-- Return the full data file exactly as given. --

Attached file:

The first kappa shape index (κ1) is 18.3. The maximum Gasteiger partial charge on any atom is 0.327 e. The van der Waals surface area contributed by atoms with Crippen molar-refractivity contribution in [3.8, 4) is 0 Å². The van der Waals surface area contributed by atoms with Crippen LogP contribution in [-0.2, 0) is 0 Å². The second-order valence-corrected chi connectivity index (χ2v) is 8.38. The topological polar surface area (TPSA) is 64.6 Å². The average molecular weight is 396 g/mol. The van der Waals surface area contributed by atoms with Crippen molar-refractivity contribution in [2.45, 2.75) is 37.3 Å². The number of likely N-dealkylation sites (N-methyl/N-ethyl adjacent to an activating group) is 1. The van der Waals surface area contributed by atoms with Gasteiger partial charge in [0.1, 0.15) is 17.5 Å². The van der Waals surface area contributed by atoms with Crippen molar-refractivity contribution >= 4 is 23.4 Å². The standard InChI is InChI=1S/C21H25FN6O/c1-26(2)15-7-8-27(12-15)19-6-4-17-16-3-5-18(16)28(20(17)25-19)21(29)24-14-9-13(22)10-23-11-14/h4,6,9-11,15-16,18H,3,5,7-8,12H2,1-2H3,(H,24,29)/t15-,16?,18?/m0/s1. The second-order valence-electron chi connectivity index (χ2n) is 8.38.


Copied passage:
The first kappa shape index (κ1) is 18.3. The maximum Gasteiger partial charge on any atom is 0.327 e. The van der Waals surface area contributed by atoms with Crippen molar-refractivity contribution in [3.8, 4) is 0 Å². The van der Waals surface area contributed by atoms with Crippen LogP contribution in [-0.2, 0) is 0 Å². The second-order valence-corrected chi connectivity index (χ2v) is 8.38. The topological polar surface area (TPSA) is 64.6 Å². The average molecular weight is 396 g/mol. The van der Waals surface area contributed by atoms with Crippen molar-refractivity contribution in [2.45, 2.75) is 37.3 Å². The number of likely N-dealkylation sites (N-methyl/N-ethyl adjacent to an activating group) is 1. The van der Waals surface area contributed by atoms with Gasteiger partial charge in [0.1, 0.15) is 17.5 Å². The van der Waals surface area contributed by atoms with Crippen molar-refractivity contribution >= 4 is 23.4 Å². The standard InChI is InChI=1S/C21H25FN6O/c1-26(2)15-7-8-27(12-15)19-6-4-17-16-3-5-18(16)28(20(17)25-19)21(29)24-14-9-13(22)10-23-11-14/h4,6,9-11,15-16,18H,3,5,7-8,12H2,1-2H3,(H,24,29)/t15-,16?,18?/m0/s1. The second-order valence-electron chi connectivity index (χ2n) is 8.38.